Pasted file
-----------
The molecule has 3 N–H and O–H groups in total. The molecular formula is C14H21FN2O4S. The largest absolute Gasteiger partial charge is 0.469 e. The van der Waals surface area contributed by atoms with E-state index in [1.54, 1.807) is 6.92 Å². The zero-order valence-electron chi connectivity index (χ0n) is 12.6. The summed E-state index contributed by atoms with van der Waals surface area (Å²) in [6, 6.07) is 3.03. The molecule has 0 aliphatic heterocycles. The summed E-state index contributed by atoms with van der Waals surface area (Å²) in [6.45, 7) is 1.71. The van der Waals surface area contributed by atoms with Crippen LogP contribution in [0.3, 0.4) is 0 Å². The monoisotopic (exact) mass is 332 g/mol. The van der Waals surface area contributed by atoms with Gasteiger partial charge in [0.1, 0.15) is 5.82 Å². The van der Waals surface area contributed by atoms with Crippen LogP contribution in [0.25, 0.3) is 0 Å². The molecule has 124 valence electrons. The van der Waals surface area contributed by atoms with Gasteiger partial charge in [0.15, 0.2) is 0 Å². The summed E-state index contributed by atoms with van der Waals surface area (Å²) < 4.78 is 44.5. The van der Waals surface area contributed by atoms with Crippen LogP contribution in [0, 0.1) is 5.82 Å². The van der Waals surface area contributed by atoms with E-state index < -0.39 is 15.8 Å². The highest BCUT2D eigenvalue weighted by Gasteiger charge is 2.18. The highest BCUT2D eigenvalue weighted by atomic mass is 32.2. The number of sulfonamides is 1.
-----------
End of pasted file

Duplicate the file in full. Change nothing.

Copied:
The molecule has 3 N–H and O–H groups in total. The molecular formula is C14H21FN2O4S. The largest absolute Gasteiger partial charge is 0.469 e. The van der Waals surface area contributed by atoms with E-state index in [1.54, 1.807) is 6.92 Å². The zero-order valence-electron chi connectivity index (χ0n) is 12.6. The summed E-state index contributed by atoms with van der Waals surface area (Å²) in [6, 6.07) is 3.03. The molecule has 0 aliphatic heterocycles. The summed E-state index contributed by atoms with van der Waals surface area (Å²) in [6.45, 7) is 1.71. The van der Waals surface area contributed by atoms with Crippen LogP contribution in [0.3, 0.4) is 0 Å². The monoisotopic (exact) mass is 332 g/mol. The van der Waals surface area contributed by atoms with Gasteiger partial charge in [0.1, 0.15) is 5.82 Å². The van der Waals surface area contributed by atoms with Crippen LogP contribution in [0.25, 0.3) is 0 Å². The molecule has 124 valence electrons. The van der Waals surface area contributed by atoms with Gasteiger partial charge in [0.15, 0.2) is 0 Å². The summed E-state index contributed by atoms with van der Waals surface area (Å²) < 4.78 is 44.5. The van der Waals surface area contributed by atoms with Crippen LogP contribution in [0, 0.1) is 5.82 Å². The van der Waals surface area contributed by atoms with E-state index < -0.39 is 15.8 Å². The highest BCUT2D eigenvalue weighted by Gasteiger charge is 2.18. The highest BCUT2D eigenvalue weighted by atomic mass is 32.2. The number of sulfonamides is 1.